“The First Atom in the Universe (II)” Unveiling at Cavendish Laboratories, University of Cambridge.

The First Atom in the Universe (II) is now installed in the Mott Seminar Room at Cavendish Laboratories, Department of Physics, University of Cambridge. This artwork is a tribute to Nobel Laureate Emeritus Professor Brian Josephson, whose work I have long admired and who is one of my heroes.

This artwork is part of a sculpture created through a delightful collaboration between myself and Professor David Tong, a theoretical quantum physicist at Cambridge, titled The History of the Universe. It focuses on the early stages of our universe.

The current sculpture is about the primordial quantum energy fields, which subsequently gave rise to subatomic particles, and then, as if by magic, to the first atom of the universe, namely hydrogen.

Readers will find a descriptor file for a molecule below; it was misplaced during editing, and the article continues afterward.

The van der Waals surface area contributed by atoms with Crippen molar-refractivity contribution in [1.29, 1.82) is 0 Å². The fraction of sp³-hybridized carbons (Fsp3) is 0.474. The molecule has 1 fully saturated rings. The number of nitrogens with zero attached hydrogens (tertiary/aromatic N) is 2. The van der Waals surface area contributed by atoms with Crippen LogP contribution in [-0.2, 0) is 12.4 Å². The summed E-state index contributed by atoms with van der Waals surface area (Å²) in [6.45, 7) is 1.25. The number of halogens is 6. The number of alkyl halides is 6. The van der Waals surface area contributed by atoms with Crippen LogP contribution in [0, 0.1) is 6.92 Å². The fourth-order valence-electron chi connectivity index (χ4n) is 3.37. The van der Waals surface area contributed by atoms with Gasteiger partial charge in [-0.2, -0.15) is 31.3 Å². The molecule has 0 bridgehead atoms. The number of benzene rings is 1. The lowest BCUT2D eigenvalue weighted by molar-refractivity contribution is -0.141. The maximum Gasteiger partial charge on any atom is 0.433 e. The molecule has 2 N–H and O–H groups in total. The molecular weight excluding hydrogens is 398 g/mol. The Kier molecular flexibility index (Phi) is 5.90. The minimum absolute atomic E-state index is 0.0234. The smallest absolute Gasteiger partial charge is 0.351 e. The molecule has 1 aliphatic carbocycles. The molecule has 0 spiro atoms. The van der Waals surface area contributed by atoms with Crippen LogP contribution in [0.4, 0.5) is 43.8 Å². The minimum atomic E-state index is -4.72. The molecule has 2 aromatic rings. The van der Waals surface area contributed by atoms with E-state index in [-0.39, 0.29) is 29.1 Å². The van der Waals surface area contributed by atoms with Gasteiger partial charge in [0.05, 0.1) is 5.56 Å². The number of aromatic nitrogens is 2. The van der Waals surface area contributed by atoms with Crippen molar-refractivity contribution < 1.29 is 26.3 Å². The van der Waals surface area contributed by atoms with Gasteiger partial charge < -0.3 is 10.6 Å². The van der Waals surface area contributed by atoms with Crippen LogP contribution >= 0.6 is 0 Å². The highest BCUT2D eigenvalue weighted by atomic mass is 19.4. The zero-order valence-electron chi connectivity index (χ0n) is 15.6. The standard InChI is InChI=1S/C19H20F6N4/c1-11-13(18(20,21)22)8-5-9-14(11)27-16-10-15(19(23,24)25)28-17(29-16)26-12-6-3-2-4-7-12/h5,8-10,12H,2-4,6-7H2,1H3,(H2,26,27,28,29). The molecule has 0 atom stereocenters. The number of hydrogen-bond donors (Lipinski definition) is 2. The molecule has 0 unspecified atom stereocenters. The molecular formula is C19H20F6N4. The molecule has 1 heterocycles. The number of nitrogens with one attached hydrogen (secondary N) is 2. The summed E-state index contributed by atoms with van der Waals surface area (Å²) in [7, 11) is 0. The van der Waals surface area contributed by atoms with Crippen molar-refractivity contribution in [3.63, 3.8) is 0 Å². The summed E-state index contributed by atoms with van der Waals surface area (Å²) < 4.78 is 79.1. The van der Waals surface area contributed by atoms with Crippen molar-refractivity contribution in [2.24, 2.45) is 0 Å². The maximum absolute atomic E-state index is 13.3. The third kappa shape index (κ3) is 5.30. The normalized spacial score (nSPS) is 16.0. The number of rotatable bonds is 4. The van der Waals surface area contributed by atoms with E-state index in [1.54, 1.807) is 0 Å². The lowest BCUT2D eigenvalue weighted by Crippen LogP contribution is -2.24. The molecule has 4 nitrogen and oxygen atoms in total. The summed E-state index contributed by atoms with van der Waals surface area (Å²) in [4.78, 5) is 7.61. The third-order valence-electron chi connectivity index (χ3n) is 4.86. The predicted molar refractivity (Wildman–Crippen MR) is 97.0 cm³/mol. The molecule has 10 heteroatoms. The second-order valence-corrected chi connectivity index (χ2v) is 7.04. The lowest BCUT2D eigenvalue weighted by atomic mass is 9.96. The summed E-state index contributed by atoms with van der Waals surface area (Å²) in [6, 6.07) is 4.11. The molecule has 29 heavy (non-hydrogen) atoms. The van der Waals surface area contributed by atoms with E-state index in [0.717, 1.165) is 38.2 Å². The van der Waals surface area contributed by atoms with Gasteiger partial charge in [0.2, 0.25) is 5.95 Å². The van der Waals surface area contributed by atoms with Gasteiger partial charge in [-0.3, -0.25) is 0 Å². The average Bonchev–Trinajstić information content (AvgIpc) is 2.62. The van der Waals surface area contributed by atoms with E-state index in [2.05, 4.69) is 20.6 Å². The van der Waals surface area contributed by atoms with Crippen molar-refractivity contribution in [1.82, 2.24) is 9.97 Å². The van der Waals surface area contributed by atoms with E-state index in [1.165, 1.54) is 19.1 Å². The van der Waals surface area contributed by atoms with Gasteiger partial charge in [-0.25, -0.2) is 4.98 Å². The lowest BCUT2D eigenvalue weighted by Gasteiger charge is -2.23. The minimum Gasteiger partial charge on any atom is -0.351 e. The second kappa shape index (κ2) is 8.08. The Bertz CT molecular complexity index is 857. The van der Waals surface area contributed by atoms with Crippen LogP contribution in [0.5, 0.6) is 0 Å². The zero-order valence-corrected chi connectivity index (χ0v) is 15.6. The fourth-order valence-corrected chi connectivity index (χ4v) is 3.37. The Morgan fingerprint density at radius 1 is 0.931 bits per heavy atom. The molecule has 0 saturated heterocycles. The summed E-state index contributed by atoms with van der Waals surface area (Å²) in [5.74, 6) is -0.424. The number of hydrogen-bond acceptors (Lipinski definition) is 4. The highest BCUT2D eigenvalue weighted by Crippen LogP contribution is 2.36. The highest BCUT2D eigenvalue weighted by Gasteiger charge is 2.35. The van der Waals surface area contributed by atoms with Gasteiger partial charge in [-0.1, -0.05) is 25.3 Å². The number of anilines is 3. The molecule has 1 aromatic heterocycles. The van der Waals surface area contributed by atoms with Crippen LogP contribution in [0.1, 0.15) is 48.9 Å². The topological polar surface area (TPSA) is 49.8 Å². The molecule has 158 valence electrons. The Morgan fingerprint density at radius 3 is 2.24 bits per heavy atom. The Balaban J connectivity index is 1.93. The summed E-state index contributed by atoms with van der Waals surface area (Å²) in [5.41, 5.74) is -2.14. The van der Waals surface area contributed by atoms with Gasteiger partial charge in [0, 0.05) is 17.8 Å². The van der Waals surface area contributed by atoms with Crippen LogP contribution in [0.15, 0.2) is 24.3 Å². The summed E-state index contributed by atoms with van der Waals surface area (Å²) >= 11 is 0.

Hydrogen has been the building block of our entire material universe. As described in the truly remarkable 1957 B2FH paper by Burbidge, Fowler, and Hoyle on stellar nucleosynthesis, this process forged the entire periodic table of elements, starting with hydrogen as the building block.

Therefore, I like to think that all life forms are essentially highly complex hydrogen atoms, with some emergent vital force liberally sprinkled in as a function of complexity.

Hydrogen was our mother. This sculpture represents that mother.

Unveiling of "The First Atom in the Universe (II)"

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